Moments in the life of a Pastor

Walking with God


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Pandemic Perspective – Part 110 Living Love

1 John 3:16-18

16 This is how we know what love is: Jesus Christ laid down his life for us. And we ought to lay down our lives for our brothers and sisters. 17 If anyone has material possessions and sees a brother or sister in need but has no pity on them, how can the love of God be in that person? 18 Dear children, let us not love with words or speech but with actions and in truth.

We all know what John 3:16 says about love, but do we know what 1 John 3:16 says? When it comes to Love we must 

  • Know Love

Mankind in an attempt to define love has filled volumes and volumes of books and over the centuries love has been the major theme of our music.  When you think about all the classic plays, novels and movies, many have been based on the theme of love and yet if you ask ten people to define love, you get ten different definitions.  John in contrast says “We know love by this…” he gives us the briefest yet deepest definition of love when he says we cannot know love apart from God. He reminds us that God is love, and if we don’t know Him then we don’t know love. Knowing love is knowing God and we can only know love if we believe that Jesus laid down His life for us. The eternal Creator of all things the one who gave life also gave up His life. This is God’s love in action and this is the love our world needs to know not the staged Hollywood love that is here today and gone tomorrow but a sacrificial serving love. It was love that caused Jesus to leave Heaven for earth and become our Savior!  Real love is rare in this world, we worry about running out of oil but the truth is we don’t run on oil, our vehicles do, we, on the other hand, run on love. Love is our greatest resource and yet it seems to runs in short supply while hate dominates our world. So where in the world can we find a good model to follow? Is there such a workable model? How can we come to know what true love is? The best thing we can do is to look at love that came to us, an out of this world love that can into our world. John reminds us that it is Jesus who shows us and teaches us what real love is.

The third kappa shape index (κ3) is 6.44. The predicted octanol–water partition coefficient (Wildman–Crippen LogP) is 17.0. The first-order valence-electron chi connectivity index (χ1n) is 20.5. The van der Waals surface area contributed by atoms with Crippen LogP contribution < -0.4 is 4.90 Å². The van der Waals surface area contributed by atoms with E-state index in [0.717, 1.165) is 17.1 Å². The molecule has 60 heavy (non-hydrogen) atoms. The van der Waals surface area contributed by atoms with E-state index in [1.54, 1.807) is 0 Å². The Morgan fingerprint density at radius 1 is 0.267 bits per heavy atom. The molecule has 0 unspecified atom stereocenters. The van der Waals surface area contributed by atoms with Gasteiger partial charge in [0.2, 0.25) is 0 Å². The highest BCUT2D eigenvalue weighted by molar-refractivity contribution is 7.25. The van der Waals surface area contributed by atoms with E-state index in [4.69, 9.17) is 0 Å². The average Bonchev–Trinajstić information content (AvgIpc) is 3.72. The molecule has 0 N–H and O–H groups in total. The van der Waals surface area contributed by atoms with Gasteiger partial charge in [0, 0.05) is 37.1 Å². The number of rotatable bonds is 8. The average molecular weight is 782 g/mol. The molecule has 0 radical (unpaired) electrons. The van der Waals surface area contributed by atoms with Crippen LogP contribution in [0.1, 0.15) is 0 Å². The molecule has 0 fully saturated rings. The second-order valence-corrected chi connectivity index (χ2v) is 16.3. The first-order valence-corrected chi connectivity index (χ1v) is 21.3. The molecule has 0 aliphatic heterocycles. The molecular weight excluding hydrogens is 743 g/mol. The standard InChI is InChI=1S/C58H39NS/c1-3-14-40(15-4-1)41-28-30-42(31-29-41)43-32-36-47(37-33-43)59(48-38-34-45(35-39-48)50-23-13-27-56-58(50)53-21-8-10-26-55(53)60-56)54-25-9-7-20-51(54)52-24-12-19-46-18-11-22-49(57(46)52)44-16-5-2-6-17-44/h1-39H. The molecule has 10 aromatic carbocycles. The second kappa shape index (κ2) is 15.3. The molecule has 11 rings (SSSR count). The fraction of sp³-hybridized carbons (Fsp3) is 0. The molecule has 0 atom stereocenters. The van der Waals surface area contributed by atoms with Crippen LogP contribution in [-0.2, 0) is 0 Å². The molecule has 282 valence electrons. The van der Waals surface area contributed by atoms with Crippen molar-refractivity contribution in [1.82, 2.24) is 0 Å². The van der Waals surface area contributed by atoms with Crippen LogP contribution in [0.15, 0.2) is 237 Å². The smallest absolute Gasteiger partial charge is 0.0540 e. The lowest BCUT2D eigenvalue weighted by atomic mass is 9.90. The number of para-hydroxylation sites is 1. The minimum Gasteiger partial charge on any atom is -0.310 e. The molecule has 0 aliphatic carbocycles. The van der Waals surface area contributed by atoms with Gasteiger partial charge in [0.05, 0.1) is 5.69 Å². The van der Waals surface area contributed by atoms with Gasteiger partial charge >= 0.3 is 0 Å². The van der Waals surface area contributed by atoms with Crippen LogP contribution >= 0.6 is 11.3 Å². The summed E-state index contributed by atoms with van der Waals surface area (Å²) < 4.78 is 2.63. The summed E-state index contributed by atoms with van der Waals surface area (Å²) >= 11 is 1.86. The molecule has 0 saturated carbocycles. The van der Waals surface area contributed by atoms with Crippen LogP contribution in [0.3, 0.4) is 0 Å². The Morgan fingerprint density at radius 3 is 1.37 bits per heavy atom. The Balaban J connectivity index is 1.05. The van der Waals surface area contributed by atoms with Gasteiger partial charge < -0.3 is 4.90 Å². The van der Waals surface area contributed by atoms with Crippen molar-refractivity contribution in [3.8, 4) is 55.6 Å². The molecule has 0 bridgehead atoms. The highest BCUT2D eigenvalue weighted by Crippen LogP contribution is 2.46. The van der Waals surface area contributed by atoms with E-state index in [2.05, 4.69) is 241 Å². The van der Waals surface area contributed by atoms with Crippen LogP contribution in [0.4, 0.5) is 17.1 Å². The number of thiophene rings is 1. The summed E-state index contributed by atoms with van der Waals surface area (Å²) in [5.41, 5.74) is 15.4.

• Share Love

John tells us that we first need to know what love is but that is not where love stops but where it starts. We must share what we know for love is not a knowledge based understanding of Jesus it is knowledge based sharing of Jesus. Even a shallow understanding of God’s love which was demonstrated on Calvary’s cross should inspire us to give of ourselves completely to others. Love here is defined by what we do because what you do defines you. It is not what you feel, what you think, your good intentions, or even your ideals that count, it is what you do. It is the outcome of your life that speaks about who you are. What Jesus did was He came to us, he could’ve stayed in heaven, He could’ve just press control alt delete and rebooted His whole creation, He could’ve just traded us in for some new and improved model. Instead He chose to come personally and live as a human being, to suffer the effects of hatred, to be nailed to a rough wooden cross. What did He do? He identified with our hurts, our pain, our suffering, love is so intensely action based that it hurts with others. Love compels us to act, to do, to demonstrate, to show, to give of oneself. Love is not measured with unseen heartbeats or great intentions, Jesus says He loves but He did not just say it, He showed it! Jesus put His love on display for the whole world when He laid down His life for us. How are you showing your love? John asks the question “If anyone has material possessions and sees a brother or sister in need but has no pity on them, how can the love of God be in that person?”  He says that we should lay down our lives for others and if you are willing to die for others then why would we hold back when it comes to material possession? Being willing to give it all is more than just money or material possessions, the  Good Samaritan was willing not only to sacrifice his time, but all his resources. It is the need of others that should provoke the love of God in us. 

  • Live Love 

So we know it and we show it but John said that it should become a life style that we must live love. When Christ laid down his life for us, He chose to forgive, to love with action by coming to die in our place. Love has as its goal looking after another’s welfare, doing something tangible in action not just words. Love is more than just talking it is walking, it is more than just singing but also bringing. In the sacrifice of Christ love made itself known in every breath and every drop of blood. Jesus gained nothing by laying down his life for us and true love needs no reward. His love was not poured out because we earned it or over some self-merit but undeserved. We are not called to talk about love but to take love to others. Loving others requires that we grow up because it takes maturity to live with the tension of what people can be and what they are. Love is what you do because of what He has done.


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Pandemic Perspective – Part 109 Discovering Joy – Part 5